We briefly meet Amy and Jason in book one of Barrett's Mill, but we don't learn very much about them. Jason is the brother to the new owner of the mill and has been instrumental in its new found resurrection and success. He is a good hearted, hard working, down to earth type of man that thinks he has life figured out. And for the most part he does. He stays pretty steady throughout the story in a very good way, with only small changes and developments to his character. Amy on the other hand, has a lot going on in her life and she tends to dwell on it a bit much. Her past accident is a central focus and one of the primary conflicts in the story, but Amy as a character just seemed to wallow in her grief over it a little too much. At one point in time a side character even mentions this, and I was so glad they did. This conversation jump started Amy's change and I adored her every step of the way - just not her beginning self. The story is a slow moving and relaxing one - the kind I love to enjoy once in awhile, especially around Christmas time. There is a hint of drama here and there, but again, it seems that Amy is the one to continue to bring it up and make a big deal of it. The rest of the town is so much more laid back that her attitude really stood out. In the end I loved who she was and was happy with her decisions. *This book was received in exchange for an honest review*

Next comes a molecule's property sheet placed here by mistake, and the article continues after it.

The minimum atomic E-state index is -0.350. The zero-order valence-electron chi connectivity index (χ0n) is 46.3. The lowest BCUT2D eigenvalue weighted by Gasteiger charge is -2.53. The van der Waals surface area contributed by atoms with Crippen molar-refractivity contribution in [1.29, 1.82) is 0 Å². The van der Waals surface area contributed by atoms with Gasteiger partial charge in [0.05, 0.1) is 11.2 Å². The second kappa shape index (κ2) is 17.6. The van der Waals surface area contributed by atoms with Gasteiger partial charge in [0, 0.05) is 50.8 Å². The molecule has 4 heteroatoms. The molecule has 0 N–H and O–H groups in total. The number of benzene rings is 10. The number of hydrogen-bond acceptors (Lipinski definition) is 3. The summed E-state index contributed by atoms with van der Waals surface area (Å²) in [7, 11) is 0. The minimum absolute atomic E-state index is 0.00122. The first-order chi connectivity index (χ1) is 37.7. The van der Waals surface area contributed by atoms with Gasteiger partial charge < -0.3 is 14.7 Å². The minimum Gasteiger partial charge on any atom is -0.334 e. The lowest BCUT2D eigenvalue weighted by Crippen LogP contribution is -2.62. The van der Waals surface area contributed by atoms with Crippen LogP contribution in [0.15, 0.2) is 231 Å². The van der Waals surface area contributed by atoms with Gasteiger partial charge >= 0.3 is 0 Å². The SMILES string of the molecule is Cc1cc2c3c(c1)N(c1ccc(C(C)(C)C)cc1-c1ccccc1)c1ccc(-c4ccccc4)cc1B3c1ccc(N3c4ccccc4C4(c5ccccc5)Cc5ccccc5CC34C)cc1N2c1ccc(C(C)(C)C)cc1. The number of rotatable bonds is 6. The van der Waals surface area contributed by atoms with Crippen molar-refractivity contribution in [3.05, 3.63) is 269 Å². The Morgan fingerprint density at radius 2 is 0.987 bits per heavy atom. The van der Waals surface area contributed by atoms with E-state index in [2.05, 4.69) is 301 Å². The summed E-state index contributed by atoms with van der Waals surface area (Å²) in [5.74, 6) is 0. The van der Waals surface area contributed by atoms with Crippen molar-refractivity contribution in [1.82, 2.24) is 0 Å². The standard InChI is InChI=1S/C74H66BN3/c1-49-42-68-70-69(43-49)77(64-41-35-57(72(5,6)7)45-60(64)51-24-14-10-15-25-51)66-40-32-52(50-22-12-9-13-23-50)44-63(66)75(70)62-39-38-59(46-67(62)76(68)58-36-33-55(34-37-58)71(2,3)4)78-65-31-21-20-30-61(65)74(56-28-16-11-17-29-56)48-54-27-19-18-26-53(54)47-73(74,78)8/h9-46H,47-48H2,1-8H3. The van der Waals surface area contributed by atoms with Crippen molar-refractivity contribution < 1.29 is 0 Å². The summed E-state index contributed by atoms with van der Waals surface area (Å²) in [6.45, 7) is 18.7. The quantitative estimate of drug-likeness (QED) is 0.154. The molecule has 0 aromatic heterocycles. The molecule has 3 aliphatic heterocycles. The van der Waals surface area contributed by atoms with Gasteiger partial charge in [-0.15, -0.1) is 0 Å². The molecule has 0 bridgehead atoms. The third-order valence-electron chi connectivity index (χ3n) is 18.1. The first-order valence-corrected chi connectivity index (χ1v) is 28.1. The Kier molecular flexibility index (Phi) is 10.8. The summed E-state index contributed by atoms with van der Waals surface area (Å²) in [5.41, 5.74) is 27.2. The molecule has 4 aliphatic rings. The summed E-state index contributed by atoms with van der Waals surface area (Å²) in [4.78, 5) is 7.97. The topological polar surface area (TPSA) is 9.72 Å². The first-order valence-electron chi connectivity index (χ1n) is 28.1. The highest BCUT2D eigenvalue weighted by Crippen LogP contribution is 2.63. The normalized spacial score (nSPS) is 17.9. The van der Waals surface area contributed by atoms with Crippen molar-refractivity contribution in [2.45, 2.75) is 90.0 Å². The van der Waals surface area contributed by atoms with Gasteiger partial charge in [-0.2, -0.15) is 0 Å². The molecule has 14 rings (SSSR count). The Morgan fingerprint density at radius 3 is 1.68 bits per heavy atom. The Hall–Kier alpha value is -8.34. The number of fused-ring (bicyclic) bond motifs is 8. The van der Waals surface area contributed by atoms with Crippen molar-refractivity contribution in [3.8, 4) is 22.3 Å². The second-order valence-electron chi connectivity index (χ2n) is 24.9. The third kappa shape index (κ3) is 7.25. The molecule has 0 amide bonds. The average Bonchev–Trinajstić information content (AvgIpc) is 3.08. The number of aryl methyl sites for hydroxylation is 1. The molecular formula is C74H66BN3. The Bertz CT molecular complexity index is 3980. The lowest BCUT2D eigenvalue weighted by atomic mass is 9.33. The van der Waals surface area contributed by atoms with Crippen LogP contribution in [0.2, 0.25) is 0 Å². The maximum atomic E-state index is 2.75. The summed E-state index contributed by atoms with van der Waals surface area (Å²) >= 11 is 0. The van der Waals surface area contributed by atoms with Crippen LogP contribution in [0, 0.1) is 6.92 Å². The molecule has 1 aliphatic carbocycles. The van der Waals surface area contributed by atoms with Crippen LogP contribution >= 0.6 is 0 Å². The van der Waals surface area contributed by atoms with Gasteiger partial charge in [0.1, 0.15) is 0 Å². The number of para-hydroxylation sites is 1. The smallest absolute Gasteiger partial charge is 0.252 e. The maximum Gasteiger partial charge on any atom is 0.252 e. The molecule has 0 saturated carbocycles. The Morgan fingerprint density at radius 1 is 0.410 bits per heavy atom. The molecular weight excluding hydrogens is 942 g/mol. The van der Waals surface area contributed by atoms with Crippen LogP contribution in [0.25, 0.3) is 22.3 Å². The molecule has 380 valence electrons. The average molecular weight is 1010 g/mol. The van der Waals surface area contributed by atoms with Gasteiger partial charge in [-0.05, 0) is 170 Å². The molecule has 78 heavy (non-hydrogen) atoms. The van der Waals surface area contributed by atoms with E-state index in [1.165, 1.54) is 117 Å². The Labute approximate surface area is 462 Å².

“Sugar Plum Season” by Mia Ross is the second book of her 'Barrett's Mill' series but can be read as a stand alone book. This is a story of overcoming both hurts and fear, plus so much more. This is a book that is worth reading that is for sure. Amy is a woman who is doing what she can to remain in close contact to the activity that she loves dearly. She has not only been physically injured but emotionally as well yet she is still putting one foot in front of the other. She has this quiet strength about her that is seen more and more through the story and things in her life begins to change in ways she didn't expect. There are flaws about this young woman without a doubt though she does her best to overcome then and make herself perfect. Jason is about as completely opposite from Amy, for he is a laid back kind of guy who always has a smile on his face, and a heart as large if not larger than he is. When he gives his word then he sticks by it regardless what it costs him. It seems that Jason is also a man who can forgive pretty easily which is something we all need to remember, but he is no fool either. This story is your typical two souls who find each other but weary because they have been stomped on in the past, yet there is nothing typical about the hurdles that are thrown in their way. Hurdles that each had a choice to make to jump over together, jump separately or throw their hands up all together. These hurdles by themselves could have been easy enough to handle but when they came back to back like they did it made it interesting to see what happens. I have a confession to make for I am the type of reader who reads the last two paragraphs of the book before the epilogue if there is one, and frankly I didn't know what was going on or maybe where it was happening might be the better way to say it. This is a great example of the twists and turns that this story takes with these hurdles for I just couldn't be sure what the end results were for the decisions that needed to be made. I do hope that there are more books in the 'Barrett's Mill' series for I am hoping that Jenna gets her own story for there is something there with her that is for sure, not to mention I am a little curious about the lone wolf Barrett who is in Texas. I hope all who read this book enjoys it as much as I did.